Whether you are adding an addition or remodeling a room inside there is never a better time to increase you energy efficiency as well as your comfort. With building science technology always improving, there are more and more simple ways to do this.
- Window and door gaps between the frame and the wall.
- When the walls leak air your $$ are going out with it. Wire penetr ations through the top and
- bottom plates as well as behind your outlets.
- Your rim joist around the house should be sealed as well.
- Can lights- There are insulated housing units or a baffle can be made to go over them, make sure to keep enough clearance.
- Attic access hatches also leak.
Calculating the value of a home improvement project is a complex business. In today’s housing market, the improvement in resale value of a home from a project may seem low, or difficult to gauge. One tool which can help is the Cost vs. Value Report from Remodeling magazine, available at www.costvsvalue.com . Here is one chart, of “midrange” projects in the Chicago metro area:
1. Return on Investment – Typical resale value vs. job cost – Chicago Metro Area, 2010 Data:
This information can be useful in decision-making, especially if you carefully consider the many variables and disclaimers identified in the source website. But there are many other measurements of value that are not reflected in pure resale price of a home. Here are seven more “value components” to be weighed when you considered home improvements:
2. Home Marketability – Aside from pure price, the appeal of a home to sell faster has value to almost every seller. If one aspect of a home, such as a dilapidated deck or a deteriorating entry door, is far below the quality of the rest of the home, fixing it may make the home move much sooner on the market.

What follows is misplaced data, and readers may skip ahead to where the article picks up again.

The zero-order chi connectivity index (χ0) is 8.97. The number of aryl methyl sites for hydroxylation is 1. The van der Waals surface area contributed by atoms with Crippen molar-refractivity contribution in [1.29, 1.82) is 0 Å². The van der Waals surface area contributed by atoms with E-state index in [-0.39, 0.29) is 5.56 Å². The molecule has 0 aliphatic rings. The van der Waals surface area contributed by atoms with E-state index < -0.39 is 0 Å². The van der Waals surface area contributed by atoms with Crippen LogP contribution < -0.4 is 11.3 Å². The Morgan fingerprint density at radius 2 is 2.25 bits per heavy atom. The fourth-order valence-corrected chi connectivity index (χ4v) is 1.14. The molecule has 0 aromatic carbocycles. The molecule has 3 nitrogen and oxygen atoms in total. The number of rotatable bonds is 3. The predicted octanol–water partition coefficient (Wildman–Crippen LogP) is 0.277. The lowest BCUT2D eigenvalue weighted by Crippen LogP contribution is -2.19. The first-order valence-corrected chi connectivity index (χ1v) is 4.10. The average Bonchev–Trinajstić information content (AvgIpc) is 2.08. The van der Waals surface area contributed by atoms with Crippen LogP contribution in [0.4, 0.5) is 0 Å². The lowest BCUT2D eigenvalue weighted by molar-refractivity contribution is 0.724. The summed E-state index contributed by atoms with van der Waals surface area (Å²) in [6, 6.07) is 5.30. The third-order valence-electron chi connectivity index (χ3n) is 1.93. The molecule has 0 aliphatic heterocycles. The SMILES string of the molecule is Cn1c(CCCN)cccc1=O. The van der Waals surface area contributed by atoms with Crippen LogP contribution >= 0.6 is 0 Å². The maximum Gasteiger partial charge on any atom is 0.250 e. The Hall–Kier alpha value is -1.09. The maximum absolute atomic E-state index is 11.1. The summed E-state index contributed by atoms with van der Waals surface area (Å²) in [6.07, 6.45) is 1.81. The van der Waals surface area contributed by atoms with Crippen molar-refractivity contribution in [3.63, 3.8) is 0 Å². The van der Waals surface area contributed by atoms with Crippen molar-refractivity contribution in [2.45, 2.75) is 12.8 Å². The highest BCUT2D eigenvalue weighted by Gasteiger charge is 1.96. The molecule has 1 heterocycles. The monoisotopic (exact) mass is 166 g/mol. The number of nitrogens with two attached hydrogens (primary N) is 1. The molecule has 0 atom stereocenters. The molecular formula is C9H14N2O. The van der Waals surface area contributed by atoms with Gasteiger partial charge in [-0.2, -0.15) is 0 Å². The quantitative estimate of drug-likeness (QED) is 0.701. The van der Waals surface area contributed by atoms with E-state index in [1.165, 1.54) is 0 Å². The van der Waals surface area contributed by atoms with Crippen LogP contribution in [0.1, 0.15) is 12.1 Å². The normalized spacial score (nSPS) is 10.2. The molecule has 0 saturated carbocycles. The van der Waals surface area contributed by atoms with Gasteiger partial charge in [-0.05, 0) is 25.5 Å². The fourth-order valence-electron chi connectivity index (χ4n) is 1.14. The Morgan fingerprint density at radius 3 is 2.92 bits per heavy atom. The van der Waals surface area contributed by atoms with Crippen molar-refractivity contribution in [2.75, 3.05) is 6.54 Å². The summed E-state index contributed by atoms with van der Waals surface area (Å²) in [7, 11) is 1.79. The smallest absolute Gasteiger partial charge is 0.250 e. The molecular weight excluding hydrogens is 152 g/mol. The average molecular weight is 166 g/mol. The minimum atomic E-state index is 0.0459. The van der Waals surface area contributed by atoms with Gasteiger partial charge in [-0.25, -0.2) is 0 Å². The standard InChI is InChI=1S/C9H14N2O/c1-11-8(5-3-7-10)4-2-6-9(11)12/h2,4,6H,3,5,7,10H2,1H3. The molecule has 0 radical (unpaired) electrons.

3. Energy Efficiency – Direct short-term paybacks on energy efficient home improvements still don’t typically meet the cost of the improvements. But there is some payback, and that can be expected to increase with time if energy costs continue to rise. When you consider energy efficiency payback, be sure to consider summer cooling costs as well as winter heating. The summertime savings can be surprising, often exceeding heating cost savings even in moderate climates such as the Midwest. And, consider the value the added comfort has to you, even if you can’t put a hard dollar value to it. There are also some tax credits available for certain energy-efficient improvements.
4. Reduced Maintenance – Maintenance requirements such as painting add up over the years. If you try to keep the cost down by doing work yourselves, you should consider the value of your time, the potential consequences if you don’t know the proper way to perform the maintenance, and the risks involved in the maintenance. Example: Gutter leaf guards that work are expensive, but generally not as expensive as one fall from a roof or ladder while you’re cleaning gutters by hand.
5. Improved Function – This can reflect values such as improved traffic flow from remodeling a kitchen or bath; or protecting your home from damage by improving flashing or rain dispersal systems. These improvements will often also reflect value in other areas, such as home marketability, maintenance, and/or safety.
6. Safety – Protecting you or your loved ones from risk of catastrophic accident is priceless. Fixing defects in things such as stairs and railings, outdoor decks, lighting, gas-fired appliances, or electrical system shortcomings buys peace of mind as well as resale value.